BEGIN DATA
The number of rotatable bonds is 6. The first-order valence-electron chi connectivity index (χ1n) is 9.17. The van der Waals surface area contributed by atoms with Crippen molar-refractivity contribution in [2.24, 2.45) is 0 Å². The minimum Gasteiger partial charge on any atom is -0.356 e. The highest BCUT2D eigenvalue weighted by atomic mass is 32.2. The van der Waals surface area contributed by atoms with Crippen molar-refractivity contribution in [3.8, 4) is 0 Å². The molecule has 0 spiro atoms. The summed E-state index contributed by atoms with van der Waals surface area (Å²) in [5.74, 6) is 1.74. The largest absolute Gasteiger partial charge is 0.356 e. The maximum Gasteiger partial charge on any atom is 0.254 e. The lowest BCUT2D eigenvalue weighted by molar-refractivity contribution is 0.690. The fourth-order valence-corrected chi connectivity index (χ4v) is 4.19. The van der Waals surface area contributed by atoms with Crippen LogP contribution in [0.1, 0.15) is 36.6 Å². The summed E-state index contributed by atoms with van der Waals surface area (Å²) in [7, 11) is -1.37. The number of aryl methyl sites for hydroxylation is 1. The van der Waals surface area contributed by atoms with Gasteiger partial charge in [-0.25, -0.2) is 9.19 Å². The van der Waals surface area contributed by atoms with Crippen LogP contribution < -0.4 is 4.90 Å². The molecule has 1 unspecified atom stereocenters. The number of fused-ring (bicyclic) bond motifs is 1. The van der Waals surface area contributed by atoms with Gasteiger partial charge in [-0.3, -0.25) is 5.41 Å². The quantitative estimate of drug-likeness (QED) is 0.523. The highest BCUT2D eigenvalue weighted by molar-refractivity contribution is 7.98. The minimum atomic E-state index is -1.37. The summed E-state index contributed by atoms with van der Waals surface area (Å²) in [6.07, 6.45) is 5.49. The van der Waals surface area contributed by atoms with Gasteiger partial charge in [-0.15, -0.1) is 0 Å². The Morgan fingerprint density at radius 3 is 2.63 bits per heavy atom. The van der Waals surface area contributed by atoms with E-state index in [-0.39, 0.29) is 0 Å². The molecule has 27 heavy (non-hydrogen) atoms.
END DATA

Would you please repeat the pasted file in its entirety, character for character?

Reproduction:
The number of rotatable bonds is 6. The first-order valence-electron chi connectivity index (χ1n) is 9.17. The van der Waals surface area contributed by atoms with Crippen molar-refractivity contribution in [2.24, 2.45) is 0 Å². The minimum Gasteiger partial charge on any atom is -0.356 e. The highest BCUT2D eigenvalue weighted by atomic mass is 32.2. The van der Waals surface area contributed by atoms with Crippen molar-refractivity contribution in [3.8, 4) is 0 Å². The molecule has 0 spiro atoms. The summed E-state index contributed by atoms with van der Waals surface area (Å²) in [5.74, 6) is 1.74. The largest absolute Gasteiger partial charge is 0.356 e. The maximum Gasteiger partial charge on any atom is 0.254 e. The lowest BCUT2D eigenvalue weighted by molar-refractivity contribution is 0.690. The fourth-order valence-corrected chi connectivity index (χ4v) is 4.19. The van der Waals surface area contributed by atoms with Crippen LogP contribution in [0.1, 0.15) is 36.6 Å². The summed E-state index contributed by atoms with van der Waals surface area (Å²) in [7, 11) is -1.37. The number of aryl methyl sites for hydroxylation is 1. The van der Waals surface area contributed by atoms with Gasteiger partial charge in [-0.25, -0.2) is 9.19 Å². The van der Waals surface area contributed by atoms with Crippen LogP contribution < -0.4 is 4.90 Å². The molecule has 1 unspecified atom stereocenters. The number of fused-ring (bicyclic) bond motifs is 1. The van der Waals surface area contributed by atoms with Gasteiger partial charge in [-0.3, -0.25) is 5.41 Å². The quantitative estimate of drug-likeness (QED) is 0.523. The highest BCUT2D eigenvalue weighted by molar-refractivity contribution is 7.98. The minimum atomic E-state index is -1.37. The summed E-state index contributed by atoms with van der Waals surface area (Å²) in [6.07, 6.45) is 5.49. The van der Waals surface area contributed by atoms with Gasteiger partial charge in [-0.15, -0.1) is 0 Å². The Morgan fingerprint density at radius 3 is 2.63 bits per heavy atom. The van der Waals surface area contributed by atoms with E-state index in [-0.39, 0.29) is 0 Å². The molecule has 27 heavy (non-hydrogen) atoms.